$400-$800 High-End LCDs


As we move into the high-end LCDs, generally speaking we are looking at 24" and larger displays. One offering that you might want to jump on his the Dell 2408WFP, currently on sale for just $482 (though we're not sure how long that sale will last). We gave this monitor or Silver Editors' Choice award, as it has great features and also delivered some of the best color accuracy results we've seen to date. Particularly noteworthy is the fact that it scored 1.74 average Delta E without any calibration -- that's better than some LCDs do with calibration. The only drawback to the 2408WFP is a significant amount of input lag, although we understand that later revisions have reduced the lag to the point where it might be acceptable. We haven't been able to personally test the later revisions, so we don't know for sure how much the situation has improved, but if your primary concern is color quality this is still an excellent LCD.

Other options in this category are interesting, in that you can actually find a few S-IPS or S-MVA. For an S-IPS display, the HP LP2475w runs $585, which is more expensive than a lot of the competition, but our personal preference is still IPS over any of the other technologies. S-MVA panels are few and far between for whatever reason, and at present we are only aware of one LCD in the US that uses an S-MVA panel, the BenQ FP241VW... and it no longer appears to be in production. Still, prices have dropped significantly since the LCD launched, and our own testing indicates that input lag matches the best any of the other LCDs we've tested can offer. That means you can get wide viewing angles, good color accuracy, and still not have to sacrifice gaming potential. Finally, there are a few higher quality 22" LCDs that also fall into this category, like the Lenovo L220X, a 22" 1920x1200 LCD with an S-PVA panel. At $485 it costs as much as the Dell 2408WFP, but that's the price of a high resolution non-TN 22" LCD it seems. Finally, the Planar PX2611W is a 26" S-IPS panel that is very highly regarded by many owners, although it is priced quite a bit higher than the 24" LCDs, coming in at $765.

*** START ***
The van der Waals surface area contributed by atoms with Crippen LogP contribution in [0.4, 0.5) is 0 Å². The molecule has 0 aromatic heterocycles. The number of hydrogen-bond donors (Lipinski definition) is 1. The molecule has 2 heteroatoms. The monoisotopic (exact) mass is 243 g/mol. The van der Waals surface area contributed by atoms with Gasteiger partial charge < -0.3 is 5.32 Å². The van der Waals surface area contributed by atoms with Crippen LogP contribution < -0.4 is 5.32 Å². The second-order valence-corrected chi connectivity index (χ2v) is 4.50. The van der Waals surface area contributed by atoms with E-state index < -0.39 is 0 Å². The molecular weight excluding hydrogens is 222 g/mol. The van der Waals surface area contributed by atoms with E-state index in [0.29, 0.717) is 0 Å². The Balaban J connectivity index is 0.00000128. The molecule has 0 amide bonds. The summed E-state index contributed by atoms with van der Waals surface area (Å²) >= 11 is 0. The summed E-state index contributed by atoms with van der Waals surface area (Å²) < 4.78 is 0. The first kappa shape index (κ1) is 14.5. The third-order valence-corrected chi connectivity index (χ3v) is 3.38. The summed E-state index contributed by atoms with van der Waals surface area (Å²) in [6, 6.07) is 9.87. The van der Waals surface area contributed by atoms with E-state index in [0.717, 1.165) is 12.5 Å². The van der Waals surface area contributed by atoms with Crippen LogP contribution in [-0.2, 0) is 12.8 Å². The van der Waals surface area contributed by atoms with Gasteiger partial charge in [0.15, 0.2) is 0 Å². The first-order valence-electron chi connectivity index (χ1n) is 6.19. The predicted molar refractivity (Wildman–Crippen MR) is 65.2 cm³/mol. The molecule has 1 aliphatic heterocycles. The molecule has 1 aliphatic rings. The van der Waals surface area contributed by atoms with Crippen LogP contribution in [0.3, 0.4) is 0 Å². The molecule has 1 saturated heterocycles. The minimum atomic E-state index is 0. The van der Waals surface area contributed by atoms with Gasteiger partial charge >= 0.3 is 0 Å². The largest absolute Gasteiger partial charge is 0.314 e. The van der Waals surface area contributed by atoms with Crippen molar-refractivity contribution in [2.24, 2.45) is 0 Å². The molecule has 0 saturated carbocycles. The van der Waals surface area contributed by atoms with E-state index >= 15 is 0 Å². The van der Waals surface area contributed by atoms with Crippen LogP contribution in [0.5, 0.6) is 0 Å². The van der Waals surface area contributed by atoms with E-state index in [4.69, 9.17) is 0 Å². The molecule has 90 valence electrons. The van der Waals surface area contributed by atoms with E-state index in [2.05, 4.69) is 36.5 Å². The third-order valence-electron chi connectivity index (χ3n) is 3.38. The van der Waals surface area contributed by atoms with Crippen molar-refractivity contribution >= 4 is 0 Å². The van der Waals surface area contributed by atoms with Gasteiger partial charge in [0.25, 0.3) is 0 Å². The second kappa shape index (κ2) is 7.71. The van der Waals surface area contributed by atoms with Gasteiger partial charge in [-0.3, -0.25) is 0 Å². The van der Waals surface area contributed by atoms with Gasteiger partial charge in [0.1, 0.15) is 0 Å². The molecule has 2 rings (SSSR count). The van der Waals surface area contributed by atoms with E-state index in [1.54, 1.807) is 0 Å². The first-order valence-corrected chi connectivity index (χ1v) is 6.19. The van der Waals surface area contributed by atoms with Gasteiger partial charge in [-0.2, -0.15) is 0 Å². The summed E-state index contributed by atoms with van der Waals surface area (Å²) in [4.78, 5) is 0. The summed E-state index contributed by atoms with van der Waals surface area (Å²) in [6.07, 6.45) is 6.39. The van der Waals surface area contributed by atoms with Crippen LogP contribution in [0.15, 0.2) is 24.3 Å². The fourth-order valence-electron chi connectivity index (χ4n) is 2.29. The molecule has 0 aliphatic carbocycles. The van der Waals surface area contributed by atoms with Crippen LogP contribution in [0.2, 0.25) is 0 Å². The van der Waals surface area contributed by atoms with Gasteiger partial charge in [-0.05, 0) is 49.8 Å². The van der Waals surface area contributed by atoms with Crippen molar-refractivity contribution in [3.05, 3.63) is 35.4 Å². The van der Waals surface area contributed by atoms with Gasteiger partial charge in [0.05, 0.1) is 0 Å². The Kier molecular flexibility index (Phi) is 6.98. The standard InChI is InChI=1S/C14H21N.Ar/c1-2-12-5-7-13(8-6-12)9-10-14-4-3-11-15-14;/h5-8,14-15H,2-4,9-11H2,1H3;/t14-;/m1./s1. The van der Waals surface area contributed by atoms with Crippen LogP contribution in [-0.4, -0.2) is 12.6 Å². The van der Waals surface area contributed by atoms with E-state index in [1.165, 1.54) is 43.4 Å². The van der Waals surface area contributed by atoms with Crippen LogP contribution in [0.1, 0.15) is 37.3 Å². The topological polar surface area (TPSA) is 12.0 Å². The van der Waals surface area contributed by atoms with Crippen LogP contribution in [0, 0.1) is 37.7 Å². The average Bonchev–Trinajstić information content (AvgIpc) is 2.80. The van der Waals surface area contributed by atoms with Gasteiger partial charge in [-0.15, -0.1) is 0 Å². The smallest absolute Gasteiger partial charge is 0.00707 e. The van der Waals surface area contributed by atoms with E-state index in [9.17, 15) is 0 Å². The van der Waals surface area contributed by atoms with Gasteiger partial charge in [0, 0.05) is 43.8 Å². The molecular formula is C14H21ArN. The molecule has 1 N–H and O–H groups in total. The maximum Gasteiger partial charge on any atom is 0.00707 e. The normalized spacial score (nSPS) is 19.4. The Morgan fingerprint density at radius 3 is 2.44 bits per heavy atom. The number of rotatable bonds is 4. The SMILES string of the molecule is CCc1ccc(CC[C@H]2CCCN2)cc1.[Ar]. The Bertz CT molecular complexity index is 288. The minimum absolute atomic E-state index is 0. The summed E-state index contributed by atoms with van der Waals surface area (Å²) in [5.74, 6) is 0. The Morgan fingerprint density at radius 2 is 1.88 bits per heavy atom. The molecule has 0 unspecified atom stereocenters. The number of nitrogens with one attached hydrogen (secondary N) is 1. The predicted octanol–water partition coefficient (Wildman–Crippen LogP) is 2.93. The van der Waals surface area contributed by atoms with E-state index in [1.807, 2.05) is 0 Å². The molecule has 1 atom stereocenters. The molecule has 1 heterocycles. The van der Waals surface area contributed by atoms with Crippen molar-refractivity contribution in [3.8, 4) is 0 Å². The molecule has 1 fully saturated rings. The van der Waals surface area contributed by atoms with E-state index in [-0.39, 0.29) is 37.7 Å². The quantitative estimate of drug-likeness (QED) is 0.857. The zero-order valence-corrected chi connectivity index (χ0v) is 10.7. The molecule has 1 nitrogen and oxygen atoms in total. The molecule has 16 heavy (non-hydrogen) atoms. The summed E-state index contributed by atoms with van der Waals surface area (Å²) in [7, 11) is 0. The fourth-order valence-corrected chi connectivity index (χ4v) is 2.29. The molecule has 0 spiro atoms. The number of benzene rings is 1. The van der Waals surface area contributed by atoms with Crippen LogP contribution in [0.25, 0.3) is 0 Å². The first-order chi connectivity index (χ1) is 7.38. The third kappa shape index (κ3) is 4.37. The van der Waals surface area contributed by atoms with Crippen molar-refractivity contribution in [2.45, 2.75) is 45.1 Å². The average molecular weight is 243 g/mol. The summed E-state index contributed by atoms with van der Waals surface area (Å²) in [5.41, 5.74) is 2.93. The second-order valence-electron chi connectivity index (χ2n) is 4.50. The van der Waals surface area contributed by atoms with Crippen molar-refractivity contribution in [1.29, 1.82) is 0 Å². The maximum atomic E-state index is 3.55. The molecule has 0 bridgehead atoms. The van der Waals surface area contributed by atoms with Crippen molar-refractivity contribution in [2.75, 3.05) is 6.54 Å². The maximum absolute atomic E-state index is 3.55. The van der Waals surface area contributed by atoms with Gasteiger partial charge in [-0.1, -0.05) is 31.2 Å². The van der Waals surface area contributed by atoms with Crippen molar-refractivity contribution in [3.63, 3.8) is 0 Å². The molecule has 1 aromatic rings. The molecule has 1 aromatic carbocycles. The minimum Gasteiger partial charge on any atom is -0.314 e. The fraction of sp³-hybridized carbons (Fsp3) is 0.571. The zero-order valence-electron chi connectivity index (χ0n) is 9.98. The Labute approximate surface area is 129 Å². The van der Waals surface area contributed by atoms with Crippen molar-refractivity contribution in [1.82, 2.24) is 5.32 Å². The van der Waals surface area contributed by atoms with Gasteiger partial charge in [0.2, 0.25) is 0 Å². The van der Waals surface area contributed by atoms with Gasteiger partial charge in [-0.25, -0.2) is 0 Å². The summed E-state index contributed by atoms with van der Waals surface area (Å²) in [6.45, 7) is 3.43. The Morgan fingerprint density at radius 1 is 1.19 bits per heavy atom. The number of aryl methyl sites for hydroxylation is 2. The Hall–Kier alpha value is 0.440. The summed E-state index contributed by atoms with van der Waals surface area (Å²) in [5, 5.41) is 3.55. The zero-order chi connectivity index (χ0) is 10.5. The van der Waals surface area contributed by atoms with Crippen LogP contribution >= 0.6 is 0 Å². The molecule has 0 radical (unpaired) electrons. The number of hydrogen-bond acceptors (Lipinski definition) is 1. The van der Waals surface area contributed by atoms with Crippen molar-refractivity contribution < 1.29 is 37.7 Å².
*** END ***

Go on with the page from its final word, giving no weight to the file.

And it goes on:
$900+ Dream LCDs


Last we have the ultra high-end LCDs, with prices that are more than most people will spend for an entire system. Generally speaking, if you're going to spend this much money we would recommend picking up a 30" LCD, but there are also imaging professionals that will want best in class performance. Most of the 30" LCDs use S-IPS panels and have similar performance characteristics, so it comes down to features. The Dell 3007WFP-HC and HP LP3065 go head-to-head at around $1200 -- the HP costs $50 more at present. The primary difference is that Dell has a single dual-link DVI input along with flash media slots, while HP skips on the flash reader but includes three dual-link DVI inputs. If you never intend on connecting your LCD to more than one computer, either LCD will work fine; if you might want to use a KVM switch down the road, however, know in advance that dual-link KVM switches are extremely expensive. We would give the edge to the HP LP3065, but the margin of victory is extremely small.

If you're looking for other 30" options, a slightly cheaper alternative that's worth a look is the DoubleSight DS-305W, which again uses an S-IPS panel but carries a $950 price tag. We haven't personally tested the display (yet), but $200 is nothing to scoff at compared to the HP LP3065. If you might prefer something other than an S-IPS panel, Samsung offers the 305T with an S-PVA panel for just over $1100. Input lag is reputed to be better than the 24" and 27" S-PVA panels, but we're not sure it's at the level of the 30" S-IPS panels. Finally, we should note that the newer Dell 3008WFP includes a bevy of input options, but apparently also suffers from severe input lag, making the $2000 price tag much more than we are willing to pay.